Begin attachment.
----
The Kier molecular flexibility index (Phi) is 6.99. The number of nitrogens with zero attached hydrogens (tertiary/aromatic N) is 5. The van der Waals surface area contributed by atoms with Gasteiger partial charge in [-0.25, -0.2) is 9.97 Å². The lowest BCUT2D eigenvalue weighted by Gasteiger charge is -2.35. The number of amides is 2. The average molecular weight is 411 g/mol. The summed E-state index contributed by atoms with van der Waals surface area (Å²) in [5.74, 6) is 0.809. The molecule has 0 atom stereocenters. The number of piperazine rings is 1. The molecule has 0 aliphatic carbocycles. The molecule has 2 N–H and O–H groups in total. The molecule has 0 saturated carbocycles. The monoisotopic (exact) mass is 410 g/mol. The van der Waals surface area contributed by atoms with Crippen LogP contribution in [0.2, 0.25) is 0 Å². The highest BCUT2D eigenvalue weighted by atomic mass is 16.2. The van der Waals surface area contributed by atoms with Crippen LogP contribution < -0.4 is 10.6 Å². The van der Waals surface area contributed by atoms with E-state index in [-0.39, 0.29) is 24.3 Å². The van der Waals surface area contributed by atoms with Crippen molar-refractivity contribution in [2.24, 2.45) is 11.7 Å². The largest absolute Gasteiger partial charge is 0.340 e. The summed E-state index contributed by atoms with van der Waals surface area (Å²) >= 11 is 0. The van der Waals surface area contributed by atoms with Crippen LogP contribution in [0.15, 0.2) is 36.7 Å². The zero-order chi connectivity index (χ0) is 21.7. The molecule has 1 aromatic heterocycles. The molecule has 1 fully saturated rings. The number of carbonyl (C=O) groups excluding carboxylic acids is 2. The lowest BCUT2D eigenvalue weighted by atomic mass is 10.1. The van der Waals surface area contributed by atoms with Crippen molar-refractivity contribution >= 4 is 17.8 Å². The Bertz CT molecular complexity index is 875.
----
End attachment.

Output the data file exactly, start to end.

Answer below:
The Kier molecular flexibility index (Phi) is 6.99. The number of nitrogens with zero attached hydrogens (tertiary/aromatic N) is 5. The van der Waals surface area contributed by atoms with Gasteiger partial charge in [-0.25, -0.2) is 9.97 Å². The lowest BCUT2D eigenvalue weighted by Gasteiger charge is -2.35. The number of amides is 2. The average molecular weight is 411 g/mol. The summed E-state index contributed by atoms with van der Waals surface area (Å²) in [5.74, 6) is 0.809. The molecule has 0 atom stereocenters. The number of piperazine rings is 1. The molecule has 0 aliphatic carbocycles. The molecule has 2 N–H and O–H groups in total. The molecule has 0 saturated carbocycles. The monoisotopic (exact) mass is 410 g/mol. The van der Waals surface area contributed by atoms with Crippen LogP contribution in [0.2, 0.25) is 0 Å². The highest BCUT2D eigenvalue weighted by atomic mass is 16.2. The van der Waals surface area contributed by atoms with Crippen LogP contribution < -0.4 is 10.6 Å². The van der Waals surface area contributed by atoms with E-state index in [-0.39, 0.29) is 24.3 Å². The van der Waals surface area contributed by atoms with Crippen molar-refractivity contribution in [2.24, 2.45) is 11.7 Å². The largest absolute Gasteiger partial charge is 0.340 e. The summed E-state index contributed by atoms with van der Waals surface area (Å²) >= 11 is 0. The van der Waals surface area contributed by atoms with Crippen LogP contribution in [0.15, 0.2) is 36.7 Å². The zero-order chi connectivity index (χ0) is 21.7. The molecule has 1 aromatic heterocycles. The molecule has 1 fully saturated rings. The number of carbonyl (C=O) groups excluding carboxylic acids is 2. The lowest BCUT2D eigenvalue weighted by atomic mass is 10.1. The van der Waals surface area contributed by atoms with Crippen molar-refractivity contribution >= 4 is 17.8 Å². The Bertz CT molecular complexity index is 875.